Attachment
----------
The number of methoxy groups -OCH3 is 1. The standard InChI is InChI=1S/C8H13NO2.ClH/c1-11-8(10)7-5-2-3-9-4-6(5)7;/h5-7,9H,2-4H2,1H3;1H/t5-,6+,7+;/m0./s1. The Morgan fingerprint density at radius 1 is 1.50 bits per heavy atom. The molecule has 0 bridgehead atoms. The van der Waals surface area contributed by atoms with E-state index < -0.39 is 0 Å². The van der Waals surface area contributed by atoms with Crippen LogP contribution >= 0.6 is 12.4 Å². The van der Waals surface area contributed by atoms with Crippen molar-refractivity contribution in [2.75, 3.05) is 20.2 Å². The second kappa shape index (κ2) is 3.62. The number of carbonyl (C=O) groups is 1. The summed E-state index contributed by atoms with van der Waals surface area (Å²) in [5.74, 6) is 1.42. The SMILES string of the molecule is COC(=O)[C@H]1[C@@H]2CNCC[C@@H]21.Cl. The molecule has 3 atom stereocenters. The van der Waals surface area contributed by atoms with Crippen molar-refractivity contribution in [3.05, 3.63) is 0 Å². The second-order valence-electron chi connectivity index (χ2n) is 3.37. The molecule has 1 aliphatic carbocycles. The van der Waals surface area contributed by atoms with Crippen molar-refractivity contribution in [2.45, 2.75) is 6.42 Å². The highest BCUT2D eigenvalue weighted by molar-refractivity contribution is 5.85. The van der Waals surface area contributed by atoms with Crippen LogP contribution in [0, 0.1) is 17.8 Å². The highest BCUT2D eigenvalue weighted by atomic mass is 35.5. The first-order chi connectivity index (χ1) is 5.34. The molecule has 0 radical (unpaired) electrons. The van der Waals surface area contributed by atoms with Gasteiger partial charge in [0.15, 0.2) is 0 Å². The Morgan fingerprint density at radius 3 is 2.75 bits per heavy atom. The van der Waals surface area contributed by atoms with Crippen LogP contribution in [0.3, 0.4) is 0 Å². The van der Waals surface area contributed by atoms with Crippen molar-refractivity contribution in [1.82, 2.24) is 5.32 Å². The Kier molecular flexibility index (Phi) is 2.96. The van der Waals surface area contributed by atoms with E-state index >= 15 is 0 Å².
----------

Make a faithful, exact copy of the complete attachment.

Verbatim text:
The number of methoxy groups -OCH3 is 1. The standard InChI is InChI=1S/C8H13NO2.ClH/c1-11-8(10)7-5-2-3-9-4-6(5)7;/h5-7,9H,2-4H2,1H3;1H/t5-,6+,7+;/m0./s1. The Morgan fingerprint density at radius 1 is 1.50 bits per heavy atom. The molecule has 0 bridgehead atoms. The van der Waals surface area contributed by atoms with E-state index < -0.39 is 0 Å². The van der Waals surface area contributed by atoms with Crippen LogP contribution >= 0.6 is 12.4 Å². The van der Waals surface area contributed by atoms with Crippen molar-refractivity contribution in [2.75, 3.05) is 20.2 Å². The second kappa shape index (κ2) is 3.62. The number of carbonyl (C=O) groups is 1. The summed E-state index contributed by atoms with van der Waals surface area (Å²) in [5.74, 6) is 1.42. The SMILES string of the molecule is COC(=O)[C@H]1[C@@H]2CNCC[C@@H]21.Cl. The molecule has 3 atom stereocenters. The van der Waals surface area contributed by atoms with Crippen molar-refractivity contribution in [3.05, 3.63) is 0 Å². The second-order valence-electron chi connectivity index (χ2n) is 3.37. The molecule has 1 aliphatic carbocycles. The van der Waals surface area contributed by atoms with Crippen molar-refractivity contribution in [2.45, 2.75) is 6.42 Å². The highest BCUT2D eigenvalue weighted by molar-refractivity contribution is 5.85. The van der Waals surface area contributed by atoms with Crippen LogP contribution in [0, 0.1) is 17.8 Å². The highest BCUT2D eigenvalue weighted by atomic mass is 35.5. The first-order chi connectivity index (χ1) is 5.34. The molecule has 0 radical (unpaired) electrons. The van der Waals surface area contributed by atoms with Gasteiger partial charge in [0.15, 0.2) is 0 Å². The Morgan fingerprint density at radius 3 is 2.75 bits per heavy atom. The van der Waals surface area contributed by atoms with Crippen LogP contribution in [0.3, 0.4) is 0 Å². The van der Waals surface area contributed by atoms with Crippen molar-refractivity contribution in [1.82, 2.24) is 5.32 Å². The Kier molecular flexibility index (Phi) is 2.96. The van der Waals surface area contributed by atoms with E-state index >= 15 is 0 Å².